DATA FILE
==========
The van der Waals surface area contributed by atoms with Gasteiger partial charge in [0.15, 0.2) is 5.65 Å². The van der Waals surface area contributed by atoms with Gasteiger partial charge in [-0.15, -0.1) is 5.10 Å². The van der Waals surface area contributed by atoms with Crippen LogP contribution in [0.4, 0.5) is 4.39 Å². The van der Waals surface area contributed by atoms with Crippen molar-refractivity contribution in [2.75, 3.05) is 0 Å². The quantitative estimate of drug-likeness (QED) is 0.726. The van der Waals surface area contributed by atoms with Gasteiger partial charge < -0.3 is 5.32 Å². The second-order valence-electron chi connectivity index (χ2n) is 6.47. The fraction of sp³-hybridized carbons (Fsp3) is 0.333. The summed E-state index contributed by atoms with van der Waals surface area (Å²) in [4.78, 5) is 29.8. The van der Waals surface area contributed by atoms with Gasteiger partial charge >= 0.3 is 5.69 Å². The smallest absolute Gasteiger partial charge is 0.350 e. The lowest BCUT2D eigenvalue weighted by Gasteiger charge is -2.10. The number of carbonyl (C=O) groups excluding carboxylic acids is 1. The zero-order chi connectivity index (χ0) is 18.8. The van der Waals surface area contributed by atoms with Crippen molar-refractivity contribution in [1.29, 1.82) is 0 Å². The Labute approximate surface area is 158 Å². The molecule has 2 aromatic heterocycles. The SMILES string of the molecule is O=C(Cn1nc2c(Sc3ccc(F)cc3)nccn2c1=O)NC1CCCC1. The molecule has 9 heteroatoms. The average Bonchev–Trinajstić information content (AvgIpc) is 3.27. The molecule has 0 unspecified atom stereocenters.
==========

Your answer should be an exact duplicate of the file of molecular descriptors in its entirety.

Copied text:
The van der Waals surface area contributed by atoms with Gasteiger partial charge in [0.15, 0.2) is 5.65 Å². The van der Waals surface area contributed by atoms with Gasteiger partial charge in [-0.15, -0.1) is 5.10 Å². The van der Waals surface area contributed by atoms with Crippen LogP contribution in [0.4, 0.5) is 4.39 Å². The van der Waals surface area contributed by atoms with Crippen molar-refractivity contribution in [2.75, 3.05) is 0 Å². The quantitative estimate of drug-likeness (QED) is 0.726. The van der Waals surface area contributed by atoms with Gasteiger partial charge < -0.3 is 5.32 Å². The second-order valence-electron chi connectivity index (χ2n) is 6.47. The fraction of sp³-hybridized carbons (Fsp3) is 0.333. The summed E-state index contributed by atoms with van der Waals surface area (Å²) in [4.78, 5) is 29.8. The van der Waals surface area contributed by atoms with Gasteiger partial charge >= 0.3 is 5.69 Å². The smallest absolute Gasteiger partial charge is 0.350 e. The lowest BCUT2D eigenvalue weighted by Gasteiger charge is -2.10. The number of carbonyl (C=O) groups excluding carboxylic acids is 1. The zero-order chi connectivity index (χ0) is 18.8. The van der Waals surface area contributed by atoms with Crippen molar-refractivity contribution in [1.29, 1.82) is 0 Å². The Labute approximate surface area is 158 Å². The molecule has 2 aromatic heterocycles. The SMILES string of the molecule is O=C(Cn1nc2c(Sc3ccc(F)cc3)nccn2c1=O)NC1CCCC1. The molecule has 9 heteroatoms. The average Bonchev–Trinajstić information content (AvgIpc) is 3.27. The molecule has 0 unspecified atom stereocenters.